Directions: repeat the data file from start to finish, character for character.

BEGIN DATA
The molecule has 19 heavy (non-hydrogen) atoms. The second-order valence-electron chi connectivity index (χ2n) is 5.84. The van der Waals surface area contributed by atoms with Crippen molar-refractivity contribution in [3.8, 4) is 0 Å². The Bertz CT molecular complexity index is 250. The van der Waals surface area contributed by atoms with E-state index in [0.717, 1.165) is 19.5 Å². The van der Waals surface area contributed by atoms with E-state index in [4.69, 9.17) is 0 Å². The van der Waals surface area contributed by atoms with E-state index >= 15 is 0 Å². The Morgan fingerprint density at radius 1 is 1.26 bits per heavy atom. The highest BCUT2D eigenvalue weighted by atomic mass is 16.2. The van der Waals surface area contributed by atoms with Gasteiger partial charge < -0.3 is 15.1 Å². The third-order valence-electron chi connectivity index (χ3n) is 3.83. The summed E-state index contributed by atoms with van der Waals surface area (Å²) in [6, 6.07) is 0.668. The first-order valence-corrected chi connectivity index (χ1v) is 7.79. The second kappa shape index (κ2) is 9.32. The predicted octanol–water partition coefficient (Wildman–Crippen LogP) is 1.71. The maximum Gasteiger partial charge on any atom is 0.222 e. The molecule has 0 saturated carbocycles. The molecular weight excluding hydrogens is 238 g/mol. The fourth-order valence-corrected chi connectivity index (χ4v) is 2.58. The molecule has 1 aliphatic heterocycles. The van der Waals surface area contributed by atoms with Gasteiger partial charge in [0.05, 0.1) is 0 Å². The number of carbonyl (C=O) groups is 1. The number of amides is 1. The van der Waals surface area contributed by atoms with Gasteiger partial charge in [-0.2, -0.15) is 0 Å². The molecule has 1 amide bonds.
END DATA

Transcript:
The molecule has 19 heavy (non-hydrogen) atoms. The second-order valence-electron chi connectivity index (χ2n) is 5.84. The van der Waals surface area contributed by atoms with Crippen molar-refractivity contribution in [3.8, 4) is 0 Å². The Bertz CT molecular complexity index is 250. The van der Waals surface area contributed by atoms with E-state index in [0.717, 1.165) is 19.5 Å². The van der Waals surface area contributed by atoms with E-state index in [4.69, 9.17) is 0 Å². The van der Waals surface area contributed by atoms with E-state index >= 15 is 0 Å². The Morgan fingerprint density at radius 1 is 1.26 bits per heavy atom. The highest BCUT2D eigenvalue weighted by atomic mass is 16.2. The van der Waals surface area contributed by atoms with Gasteiger partial charge < -0.3 is 15.1 Å². The third-order valence-electron chi connectivity index (χ3n) is 3.83. The summed E-state index contributed by atoms with van der Waals surface area (Å²) in [6, 6.07) is 0.668. The first-order valence-corrected chi connectivity index (χ1v) is 7.79. The second kappa shape index (κ2) is 9.32. The predicted octanol–water partition coefficient (Wildman–Crippen LogP) is 1.71. The maximum Gasteiger partial charge on any atom is 0.222 e. The molecule has 0 saturated carbocycles. The molecular weight excluding hydrogens is 238 g/mol. The fourth-order valence-corrected chi connectivity index (χ4v) is 2.58. The molecule has 1 aliphatic heterocycles. The van der Waals surface area contributed by atoms with Gasteiger partial charge in [0.05, 0.1) is 0 Å². The number of carbonyl (C=O) groups is 1. The number of amides is 1. The van der Waals surface area contributed by atoms with Gasteiger partial charge in [-0.2, -0.15) is 0 Å². The molecule has 1 amide bonds.